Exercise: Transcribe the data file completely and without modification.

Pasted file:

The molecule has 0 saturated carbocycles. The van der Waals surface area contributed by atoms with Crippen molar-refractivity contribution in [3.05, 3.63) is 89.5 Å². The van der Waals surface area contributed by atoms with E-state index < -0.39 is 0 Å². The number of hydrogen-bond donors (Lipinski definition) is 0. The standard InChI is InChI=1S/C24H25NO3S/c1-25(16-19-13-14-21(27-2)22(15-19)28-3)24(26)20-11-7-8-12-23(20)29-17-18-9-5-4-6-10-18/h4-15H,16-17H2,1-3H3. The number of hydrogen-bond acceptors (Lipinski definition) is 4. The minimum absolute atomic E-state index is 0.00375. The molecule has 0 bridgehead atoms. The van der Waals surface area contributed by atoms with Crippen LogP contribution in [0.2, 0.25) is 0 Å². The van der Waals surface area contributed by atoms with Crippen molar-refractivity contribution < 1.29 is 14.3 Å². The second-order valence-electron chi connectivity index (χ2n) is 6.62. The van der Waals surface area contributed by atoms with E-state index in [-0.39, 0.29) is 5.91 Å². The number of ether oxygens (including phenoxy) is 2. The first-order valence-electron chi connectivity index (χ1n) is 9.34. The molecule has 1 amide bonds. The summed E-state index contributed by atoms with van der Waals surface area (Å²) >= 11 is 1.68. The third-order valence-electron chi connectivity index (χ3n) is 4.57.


The molecule has 0 saturated carbocycles. The van der Waals surface area contributed by atoms with Crippen molar-refractivity contribution in [3.05, 3.63) is 89.5 Å². The van der Waals surface area contributed by atoms with E-state index < -0.39 is 0 Å². The number of hydrogen-bond donors (Lipinski definition) is 0. The standard InChI is InChI=1S/C24H25NO3S/c1-25(16-19-13-14-21(27-2)22(15-19)28-3)24(26)20-11-7-8-12-23(20)29-17-18-9-5-4-6-10-18/h4-15H,16-17H2,1-3H3. The number of hydrogen-bond acceptors (Lipinski definition) is 4. The minimum absolute atomic E-state index is 0.00375. The molecule has 0 bridgehead atoms. The van der Waals surface area contributed by atoms with Crippen LogP contribution in [0.2, 0.25) is 0 Å². The van der Waals surface area contributed by atoms with Crippen molar-refractivity contribution < 1.29 is 14.3 Å². The second-order valence-electron chi connectivity index (χ2n) is 6.62. The van der Waals surface area contributed by atoms with E-state index in [-0.39, 0.29) is 5.91 Å². The number of ether oxygens (including phenoxy) is 2. The first-order valence-electron chi connectivity index (χ1n) is 9.34. The molecule has 1 amide bonds. The summed E-state index contributed by atoms with van der Waals surface area (Å²) >= 11 is 1.68. The third-order valence-electron chi connectivity index (χ3n) is 4.57.